I wanted a list that gives every country a relative worth. So take Fiji - if you divide Fiji in two regions, then obviously you need to divide New Zealand into more because it's bigger; it has a much bigger population, it has a bigger impact in world affairs, and it has much more to see. But then if you divide New Zealand into, say, four regions, then how many do you divide Australia into? And how much do you divide China, or the US? Ultimately, I thought a total figure around 1200 is a reasonable number.
Obviously it's not perfect science. But we looked at it in terms of five criteria - the size of the country, the population, cultural diversity, economic importance in the world.
The last thing we looked at was tourist appeal. We came up with an ideal number of regions per country, given that we want a total of about 1200. We ultimately came up with 1281.
What do you think is the benefit of creating a list like this?
Many people say, "I've been to London, I know the UK". It's like, wait a minute, you don't know the UK, you know London. The idea is that countries deserve more than just the one place which most people go to. I think this is the case everywhere.
In New Zealand, things are different in the North Island compared to the South Island. Obviously, you want to go to both. I think our list gives people the motivation to explore countries in depth.
How long do you think you have to spend in a place to be able to say you've been there?
This is one of the hardest questions within the travel community. I absolutely reject airports, train stations and other forms of transit, as transport hubs are not what any place is about. I would say that a lasting memory - an ability to picture a place clearly in your mind and to conjure the effect of it on all five senses - is a good guide.
Some people demand an overnight stay, but I wouldn't go so far.
What sort of people are members of Nomad Mania? Are they full-time travellers like yourself?
We currently have around 7500 members. The people who are top ranked tend to be like me. You can call us crazed travellers, and that might be why the current name is Nomad Mania. But it's really a mixed bag.
There are many people in there who've done maybe 40 or 50 countries. They may not have the time or the means to do more, but they still like the concept of the site.
Do you think travel has almost become a competitive sport?
Many people think sites like Nomad Mania promote competitive travel. I disagree with this. Some people may compete, this is true - they may want to go around and say, "look at me, I've been to all these places". But I think real travellers are always about the experience, and learning from the places they're going to.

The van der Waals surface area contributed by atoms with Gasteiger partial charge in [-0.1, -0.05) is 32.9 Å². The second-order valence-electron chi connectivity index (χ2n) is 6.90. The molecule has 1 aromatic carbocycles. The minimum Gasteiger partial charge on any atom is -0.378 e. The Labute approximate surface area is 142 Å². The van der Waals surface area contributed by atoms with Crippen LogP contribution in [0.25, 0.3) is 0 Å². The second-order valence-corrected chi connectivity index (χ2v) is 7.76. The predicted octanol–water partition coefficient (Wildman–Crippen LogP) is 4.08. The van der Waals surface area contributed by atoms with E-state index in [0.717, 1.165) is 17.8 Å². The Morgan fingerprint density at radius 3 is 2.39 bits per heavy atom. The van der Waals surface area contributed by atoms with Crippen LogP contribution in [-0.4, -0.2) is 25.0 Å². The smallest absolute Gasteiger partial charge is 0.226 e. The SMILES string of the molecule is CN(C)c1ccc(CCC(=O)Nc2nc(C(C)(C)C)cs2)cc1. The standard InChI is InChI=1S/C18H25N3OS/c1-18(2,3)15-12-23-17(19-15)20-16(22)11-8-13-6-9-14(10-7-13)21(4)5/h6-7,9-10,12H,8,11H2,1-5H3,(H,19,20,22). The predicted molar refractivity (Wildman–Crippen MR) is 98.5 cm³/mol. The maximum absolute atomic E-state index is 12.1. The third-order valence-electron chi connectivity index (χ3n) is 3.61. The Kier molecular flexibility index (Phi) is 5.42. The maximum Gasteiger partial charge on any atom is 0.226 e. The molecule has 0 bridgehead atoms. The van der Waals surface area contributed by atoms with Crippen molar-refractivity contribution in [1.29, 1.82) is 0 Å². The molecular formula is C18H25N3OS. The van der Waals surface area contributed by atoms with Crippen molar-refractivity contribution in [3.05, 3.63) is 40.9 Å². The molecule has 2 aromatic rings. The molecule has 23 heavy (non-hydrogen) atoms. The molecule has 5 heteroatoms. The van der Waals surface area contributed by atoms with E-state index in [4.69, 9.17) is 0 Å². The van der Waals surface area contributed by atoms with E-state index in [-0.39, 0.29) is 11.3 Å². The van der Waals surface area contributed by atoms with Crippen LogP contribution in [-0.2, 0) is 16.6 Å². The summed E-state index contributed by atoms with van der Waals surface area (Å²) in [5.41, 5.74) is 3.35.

I would call it systematic travel, rather than competitive travel. It's about putting things in order and giving you goals which should serve your own interests.
There's a lot of talk about travel's environmental impact - especially air travel. Is this something you think about?
I know my carbon footprint is up there, and I feel really guilty. At the same time, although obviously everyone needs to do their share, I think it's the big guys who need to do their share more.
Ultimately, I guess the desire to see more and do more is stronger than the belief that I can make a difference by not travelling and not having a carbon footprint. I feel that by going to places and interacting with locals who often haven't had much exposure to tourists and seeing the delight on their faces, that gives happiness and value to travelling in this way.
OK, I might have a carbon footprint which is a bad thing, but at the same time, I'm giving some positivity there.
What's your favourite destination in the world?
I feel that one country out of all of them is just so unfair. I prefer to answer in terms of continents. I'll go with Colombia in the Americas, Ethiopia in Africa, Portugal in Europe, Japan and Iran in Asia - they're so different - and in Oceania, I'll go with Tuvalu.
So what will you do when you've completed all 1281 regions? Will you have to come up with another list?
I sincerely doubt I will ever complete the 1281 regions. I may be less than 10 per cent away from the goal, but the remaining places are very hard to do.
Nomad Mania already has a huge number of lists of things to see and do in places, so I think I will mostly aim at following some of these.